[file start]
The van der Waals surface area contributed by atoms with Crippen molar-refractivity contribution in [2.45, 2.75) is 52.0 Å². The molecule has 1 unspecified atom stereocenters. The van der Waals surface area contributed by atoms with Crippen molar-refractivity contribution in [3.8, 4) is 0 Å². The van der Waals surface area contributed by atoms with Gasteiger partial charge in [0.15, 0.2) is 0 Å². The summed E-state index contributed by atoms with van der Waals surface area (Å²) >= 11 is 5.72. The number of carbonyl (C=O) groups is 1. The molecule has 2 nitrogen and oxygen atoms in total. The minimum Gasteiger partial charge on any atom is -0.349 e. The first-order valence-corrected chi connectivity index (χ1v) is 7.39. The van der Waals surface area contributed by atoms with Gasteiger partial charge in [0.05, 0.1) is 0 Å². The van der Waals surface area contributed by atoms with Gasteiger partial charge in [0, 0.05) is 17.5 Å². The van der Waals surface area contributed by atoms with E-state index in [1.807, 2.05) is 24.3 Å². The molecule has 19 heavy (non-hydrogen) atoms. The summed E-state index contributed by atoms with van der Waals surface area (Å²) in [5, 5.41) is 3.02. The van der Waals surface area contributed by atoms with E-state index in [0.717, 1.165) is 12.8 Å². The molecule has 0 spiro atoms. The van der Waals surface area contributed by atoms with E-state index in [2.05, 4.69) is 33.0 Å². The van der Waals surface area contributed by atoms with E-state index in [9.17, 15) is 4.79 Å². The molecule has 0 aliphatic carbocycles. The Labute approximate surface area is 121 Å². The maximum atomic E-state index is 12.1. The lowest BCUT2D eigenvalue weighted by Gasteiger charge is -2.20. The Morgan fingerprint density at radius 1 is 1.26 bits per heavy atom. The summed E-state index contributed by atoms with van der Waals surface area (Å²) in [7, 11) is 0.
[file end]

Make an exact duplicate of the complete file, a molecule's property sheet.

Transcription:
The van der Waals surface area contributed by atoms with Crippen molar-refractivity contribution in [2.45, 2.75) is 52.0 Å². The molecule has 1 unspecified atom stereocenters. The van der Waals surface area contributed by atoms with Crippen molar-refractivity contribution in [3.8, 4) is 0 Å². The van der Waals surface area contributed by atoms with Gasteiger partial charge in [0.15, 0.2) is 0 Å². The summed E-state index contributed by atoms with van der Waals surface area (Å²) >= 11 is 5.72. The number of carbonyl (C=O) groups is 1. The molecule has 2 nitrogen and oxygen atoms in total. The minimum Gasteiger partial charge on any atom is -0.349 e. The first-order valence-corrected chi connectivity index (χ1v) is 7.39. The van der Waals surface area contributed by atoms with Gasteiger partial charge in [0.05, 0.1) is 0 Å². The van der Waals surface area contributed by atoms with Gasteiger partial charge in [0, 0.05) is 17.5 Å². The van der Waals surface area contributed by atoms with E-state index in [1.807, 2.05) is 24.3 Å². The molecule has 19 heavy (non-hydrogen) atoms. The summed E-state index contributed by atoms with van der Waals surface area (Å²) in [5, 5.41) is 3.02. The van der Waals surface area contributed by atoms with E-state index in [0.717, 1.165) is 12.8 Å². The molecule has 0 spiro atoms. The van der Waals surface area contributed by atoms with E-state index in [2.05, 4.69) is 33.0 Å². The van der Waals surface area contributed by atoms with E-state index in [9.17, 15) is 4.79 Å². The molecule has 0 aliphatic carbocycles. The Labute approximate surface area is 121 Å². The maximum atomic E-state index is 12.1. The lowest BCUT2D eigenvalue weighted by Gasteiger charge is -2.20. The Morgan fingerprint density at radius 1 is 1.26 bits per heavy atom. The summed E-state index contributed by atoms with van der Waals surface area (Å²) in [7, 11) is 0.